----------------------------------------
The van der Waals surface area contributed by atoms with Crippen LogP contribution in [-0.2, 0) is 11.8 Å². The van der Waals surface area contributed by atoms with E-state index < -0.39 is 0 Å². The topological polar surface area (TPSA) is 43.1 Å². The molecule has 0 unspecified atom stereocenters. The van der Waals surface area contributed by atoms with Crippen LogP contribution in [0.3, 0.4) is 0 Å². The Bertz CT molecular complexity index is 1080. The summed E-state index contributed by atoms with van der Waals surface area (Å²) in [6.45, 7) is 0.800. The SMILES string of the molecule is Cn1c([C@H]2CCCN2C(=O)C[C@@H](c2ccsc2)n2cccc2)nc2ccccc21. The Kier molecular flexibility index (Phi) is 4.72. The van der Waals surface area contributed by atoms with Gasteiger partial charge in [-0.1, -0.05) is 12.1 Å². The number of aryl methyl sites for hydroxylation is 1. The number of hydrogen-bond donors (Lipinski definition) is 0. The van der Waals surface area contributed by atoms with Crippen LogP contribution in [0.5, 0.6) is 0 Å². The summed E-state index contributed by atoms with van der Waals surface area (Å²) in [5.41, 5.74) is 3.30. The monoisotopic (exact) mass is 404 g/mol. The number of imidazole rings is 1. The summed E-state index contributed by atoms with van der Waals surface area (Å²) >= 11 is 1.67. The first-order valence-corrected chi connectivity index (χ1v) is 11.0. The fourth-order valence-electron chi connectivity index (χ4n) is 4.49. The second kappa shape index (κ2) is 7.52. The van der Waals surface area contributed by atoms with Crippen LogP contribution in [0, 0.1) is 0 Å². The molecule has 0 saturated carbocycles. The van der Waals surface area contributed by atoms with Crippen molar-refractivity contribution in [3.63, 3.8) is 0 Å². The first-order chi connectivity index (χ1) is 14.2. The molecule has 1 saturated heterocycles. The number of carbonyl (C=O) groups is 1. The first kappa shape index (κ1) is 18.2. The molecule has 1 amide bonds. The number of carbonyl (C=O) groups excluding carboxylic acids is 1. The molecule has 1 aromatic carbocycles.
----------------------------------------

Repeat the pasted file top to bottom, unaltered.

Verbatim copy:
The van der Waals surface area contributed by atoms with Crippen LogP contribution in [-0.2, 0) is 11.8 Å². The van der Waals surface area contributed by atoms with E-state index < -0.39 is 0 Å². The topological polar surface area (TPSA) is 43.1 Å². The molecule has 0 unspecified atom stereocenters. The van der Waals surface area contributed by atoms with Crippen LogP contribution in [0.3, 0.4) is 0 Å². The Bertz CT molecular complexity index is 1080. The summed E-state index contributed by atoms with van der Waals surface area (Å²) in [6.45, 7) is 0.800. The SMILES string of the molecule is Cn1c([C@H]2CCCN2C(=O)C[C@@H](c2ccsc2)n2cccc2)nc2ccccc21. The Kier molecular flexibility index (Phi) is 4.72. The van der Waals surface area contributed by atoms with Gasteiger partial charge in [-0.1, -0.05) is 12.1 Å². The number of aryl methyl sites for hydroxylation is 1. The number of hydrogen-bond donors (Lipinski definition) is 0. The van der Waals surface area contributed by atoms with Crippen LogP contribution in [0.5, 0.6) is 0 Å². The summed E-state index contributed by atoms with van der Waals surface area (Å²) in [5.41, 5.74) is 3.30. The monoisotopic (exact) mass is 404 g/mol. The number of imidazole rings is 1. The summed E-state index contributed by atoms with van der Waals surface area (Å²) >= 11 is 1.67. The first-order valence-corrected chi connectivity index (χ1v) is 11.0. The fourth-order valence-electron chi connectivity index (χ4n) is 4.49. The second kappa shape index (κ2) is 7.52. The van der Waals surface area contributed by atoms with Crippen LogP contribution in [0, 0.1) is 0 Å². The molecule has 0 saturated carbocycles. The van der Waals surface area contributed by atoms with Crippen molar-refractivity contribution in [3.63, 3.8) is 0 Å². The first-order chi connectivity index (χ1) is 14.2. The molecule has 1 saturated heterocycles. The number of carbonyl (C=O) groups is 1. The first kappa shape index (κ1) is 18.2. The molecule has 1 amide bonds. The number of carbonyl (C=O) groups excluding carboxylic acids is 1. The molecule has 1 aromatic carbocycles.